Kauai Dreams Realty

Enter any search term in this field:

Fee Simple vs Leasehold Hawaii Explanation

In this blog, I will explain the difference between fee simple vs leasehold.

fee simple vs leasehold

While searching for homes online you have probably come across some properties that say this is a leasehold condo or this is a fee simple condo. In this blog, I will be explaining the difference between fee simple vs leasehold in Hawaii. Since this is where I am licensed to practice real estate.

Their meanings are probably fairly similar worldwide. In other places fee simple is also called freehold. Each place has its own real estate lingo and it can get confusing for someone. Ok, let’s dive into the definitions of fee simple and leasehold in layman’s terms!

Fee Simple vs Leasehold


Fee Simple (Freehold Estates)

Fee simple is full ownership of the property and the greatest form of ownership. The title conveys fully to the buyer when purchasing a fee simple property.

Because someone who owns the property having all rights of ownership. With no underlying lease or ownership from anyone else. With fee simple property there are automatic rights to inheritance. Basically, it will go to your heirs in case anything happens to the owner and the ownership does not end upon death.

In my opinion, this is the best form of ownership.

Fee simple estates are totally controlled by their owner. Meaning someone can sell, refinance, or gift the property as they wish. However, all property is still subject to four government limitations in Hawaii.

1. Taxation– Most people are aware in the USA of having to pay for property taxes. A land tax that is imposed on fee simple and leasehold estates.

2. Eminent Domain– The right for the government to purchase a property at fair market value and have it used for public use. An example of this could be the government using the right of eminent domain to buy a property to put in an alternative road or the rail. Because there are limited options of where this road could go.

3. Escheat- Is the government obtaining a property after 15 years who has no next of kin. This one of the reasons is why writing a will is so important. Especially if you have no obvious next of kin.

4. Police Power- This is the right for the government to regulate the zoning in Hawaii. To control how many buildings or what type of buildings may be built in a certain area. An example of this is how only certain areas in Hawaii are zoned for commercial activity.

Leasehold (Leasehold Estate)

Leasehold is exactly what it sounds like. Purchasing a lease. When purchasing a leasehold property the buyer is called the lessee and the owner of the land / fee is called the lessor.

Important things to consider when purchasing a leasehold property are…

  • Length of the lease. How many years are left on the lease?
  • The leasehold rent amount. Most leasehold properties have a monthly rent.
  • Renegotiation date of the leasehold rent.
  • Who is the fee holder?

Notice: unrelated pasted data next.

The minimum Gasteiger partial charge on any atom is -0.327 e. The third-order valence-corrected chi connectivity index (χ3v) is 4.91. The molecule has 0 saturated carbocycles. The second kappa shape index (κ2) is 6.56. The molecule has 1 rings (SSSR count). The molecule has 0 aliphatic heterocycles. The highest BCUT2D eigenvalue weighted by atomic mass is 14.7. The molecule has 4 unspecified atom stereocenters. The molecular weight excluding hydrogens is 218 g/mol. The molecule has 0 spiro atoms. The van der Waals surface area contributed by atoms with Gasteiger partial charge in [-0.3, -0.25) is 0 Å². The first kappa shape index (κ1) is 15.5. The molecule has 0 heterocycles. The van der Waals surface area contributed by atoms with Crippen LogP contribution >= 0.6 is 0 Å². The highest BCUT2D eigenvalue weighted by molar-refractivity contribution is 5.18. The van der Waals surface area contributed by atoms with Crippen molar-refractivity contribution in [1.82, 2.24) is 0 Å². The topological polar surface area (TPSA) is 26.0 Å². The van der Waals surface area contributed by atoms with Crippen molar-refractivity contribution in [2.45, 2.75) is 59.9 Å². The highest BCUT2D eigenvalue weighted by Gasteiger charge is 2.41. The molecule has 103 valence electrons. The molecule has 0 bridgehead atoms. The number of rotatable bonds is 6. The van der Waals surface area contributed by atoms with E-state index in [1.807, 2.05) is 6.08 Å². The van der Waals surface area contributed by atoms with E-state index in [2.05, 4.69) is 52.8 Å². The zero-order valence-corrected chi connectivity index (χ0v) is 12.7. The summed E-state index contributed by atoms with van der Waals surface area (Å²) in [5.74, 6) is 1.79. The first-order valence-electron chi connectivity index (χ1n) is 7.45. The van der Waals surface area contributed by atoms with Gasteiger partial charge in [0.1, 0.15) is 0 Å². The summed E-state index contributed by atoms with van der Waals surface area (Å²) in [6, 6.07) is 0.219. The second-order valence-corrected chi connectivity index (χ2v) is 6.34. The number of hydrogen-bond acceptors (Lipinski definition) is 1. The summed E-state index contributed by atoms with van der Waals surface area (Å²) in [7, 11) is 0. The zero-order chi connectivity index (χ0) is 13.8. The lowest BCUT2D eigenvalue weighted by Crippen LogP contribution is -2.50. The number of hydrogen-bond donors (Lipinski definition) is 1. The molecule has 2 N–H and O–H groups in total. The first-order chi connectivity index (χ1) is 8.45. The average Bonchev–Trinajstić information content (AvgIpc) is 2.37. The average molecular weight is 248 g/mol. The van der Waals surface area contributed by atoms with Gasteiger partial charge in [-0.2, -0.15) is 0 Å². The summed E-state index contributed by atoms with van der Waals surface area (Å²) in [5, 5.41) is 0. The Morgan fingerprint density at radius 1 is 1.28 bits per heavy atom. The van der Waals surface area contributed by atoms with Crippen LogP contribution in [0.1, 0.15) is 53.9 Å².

The most common question I get asked on leasehold properties is “What happens after the lease expiration date?”

One of three things can happen. The first option is that the lessor could extend the lease expiration date. Secondly, the lessor could agree to sell the fee to the lessee at X amount of dollars. Turning the property to a fee simple property is called a fee conversion. Or lastly, the lessor could decide to take back the property at full at no compensation to the lessee.

There are some risks in purchasing a leasehold property and that is why they are usually lower-priced properties compared to fee simple.

An example of leasehold land in Hawaii is Hawaiian Home Lands. Where the lessor is The Department of Hawaiian Homelands (DHHL). Lessees are people who have enough Hawaiian blood to qualify and get awarded to lease from DHHL. In this case, the lessee can occupy the land for X amount of years I think it’s usually around 100 years. The lessee can build a home that they own 100% that sits on leased land. For the duration set forth with DHHL.


Fee Simple vs Leasehold – Commonly Asked Questions


Can you sell a leasehold property? 

Yes! Someone can definitely sell a leasehold property. Selling it means you would be selling the remainder of the lease. The lease term may definitely affect its sale price. For example a condo with a lease of 50 years vs 5 years.

Does fee simple mean no HOA?

No, fee simple has nothing to do if whether there is an HOA or not.

Is a condo fee simple or leasehold?

A condo can be one or the other so be sure to read the MLS listing carefully. It will state if a property is fee simple or leasehold.

Should I buy a leasehold property?

For some purchasing a leasehold property has worked out very well. Many people are very happy with their Sun Village units on Kauai which are leasehold. It all comes down to your goals for owning a property.

Previous Article Next Article

Sign up to get Kauai Real Estate News delivered to your inbox:

It’s free, we’ll never sell your info, and you can opt-out at any time.